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Bolt Thrower has been putting out Death Metal since the very early days of the genre, and though the debut was a bit rough, all of their releases have had a very consistent level of quality without doing anything too dangerous. Insanely heavy, crunchy guitars and classic OSDM riffage is the name of their game and they win every time.

The IVth Crusade is to Bolt Thrower as South of Heaven was to Slayer. The band slows down a bit, even including a few tracks that could qualify as Death Doom (except it just sounds like slow Death Metal), and focus a bit more on melody. That’s not to say this album isn’t packed with energy though, as many of the tracks are still loaded with double bass drumming and tremolo riffs.

There’s very martial feel to this album. Bolt Thrower has always written about war and battle, but the mid-tempo pace and march-like rhythm section really seals the atmosphere here. Again, this album isn’t doing anything new, it’s just executing OSDM incredibly well, and makes for an awesome listen front to back. Couldn’t ask for more from this legendary band.

DREAM THEATER Images and Words

Album · 1992 · Progressive Metal
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Images and Words is kind of the first Progressive Metal album of the blue collar, semi-symphonic ballad heavy variant. While Dream Theater’s debut was a pretty generic slice of first wave Prog Metal, here Dream Theater take a cue from the likes of Queensryche and Fates Warning, adding strong, anthemic choruses and near-Pop commercial sensibilities, though retaining the later band’s complex songwriting and musicianship. More interestingly, they borrow Savatage’s melodramatic balladry, and bring a strong ensemble of keys, strings, sax, and probably a bunch of other instruments to the mix.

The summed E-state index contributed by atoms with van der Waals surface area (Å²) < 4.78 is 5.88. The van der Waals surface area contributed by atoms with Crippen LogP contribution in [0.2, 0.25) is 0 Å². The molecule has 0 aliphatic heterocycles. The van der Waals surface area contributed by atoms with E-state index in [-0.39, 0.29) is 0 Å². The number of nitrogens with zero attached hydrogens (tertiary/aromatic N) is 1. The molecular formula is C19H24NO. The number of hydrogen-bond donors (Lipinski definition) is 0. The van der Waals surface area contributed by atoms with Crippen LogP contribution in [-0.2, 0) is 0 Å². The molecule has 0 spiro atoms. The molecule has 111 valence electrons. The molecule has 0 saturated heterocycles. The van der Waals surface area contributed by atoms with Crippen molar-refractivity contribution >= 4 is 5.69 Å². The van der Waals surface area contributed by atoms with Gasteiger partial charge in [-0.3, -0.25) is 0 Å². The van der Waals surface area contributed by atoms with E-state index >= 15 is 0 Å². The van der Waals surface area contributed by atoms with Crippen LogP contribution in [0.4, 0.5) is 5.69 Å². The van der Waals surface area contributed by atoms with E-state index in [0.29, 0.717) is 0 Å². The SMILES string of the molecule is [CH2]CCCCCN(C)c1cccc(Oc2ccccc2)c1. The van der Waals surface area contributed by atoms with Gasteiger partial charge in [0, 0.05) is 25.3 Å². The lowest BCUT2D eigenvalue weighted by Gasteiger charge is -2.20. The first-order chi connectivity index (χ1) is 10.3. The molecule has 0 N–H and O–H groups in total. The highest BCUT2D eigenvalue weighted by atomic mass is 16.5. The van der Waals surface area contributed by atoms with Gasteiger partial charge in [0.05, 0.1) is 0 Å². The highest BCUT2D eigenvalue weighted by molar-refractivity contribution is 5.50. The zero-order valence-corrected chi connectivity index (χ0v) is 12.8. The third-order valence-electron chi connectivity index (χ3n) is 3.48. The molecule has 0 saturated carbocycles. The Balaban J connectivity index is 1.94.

New (and now long-time) Vocalist James LaBrie adds a signature charisma to the vocal delivery, with an impressive range and strong lyrical chops. Instrumentally, it’s not in the overtly technical territory of prog wankery, and rather the band does a great job of servicing the song as needed, and showing off when appropriate. There’s also a huge variety to the songs here, and they pull off just about everything they try their hand at. There’s epic songs, somber songs, sappy songs, serious songs… and tons of different styles, all wrapped in that signature Prog Metal package. The band is so instrumentally entertaining that they actually make a cheerfully cheesy wankfest in “Take the Time” that manages to be a total delight from start to finish.

There really isn’t a wasted minute here, and the penultimate track “Wait for Sleep” is proof of that. Normally, 2 minute non-metal interludes on Metal albums are terrible wastes of space that just slow things down, but this one is a beautiful piano-vocal duet that not only sets the mood perfectly for the last track, but is a memorable piece of beauty in it’s own right. And that last track, “Learning how to Live,” is definitely the band’s greatest achievement as of release. Perfect closer that goes through a total range of moods and styles in it’s 11 minute runtime, never overstaying it’s welcome.

Latest Forum Topic Posts

  • Posted 28 days ago in MMA Best of Year 2021 Voting Thread
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  • Posted 3 months ago in Melancholic metal songs
    When it comes to Doom Metal a lot of bands build their whole career out of this...Swallow the Sun, DOOM:VS, Katatonia, Anathema, Mar de Grises are some great bands that haven't been mentioned yet. The vast majority of their songs are melancholic metal (Katatonia and Anathema both have non-metal material, but it's still usually melancholic). Insomium are a melodeath band that purely do melancholic songs.  SilentScream2132021-10-23 10:34:45
  • Posted 3 months ago in Greetings!
    Thanks for the welcome everyone!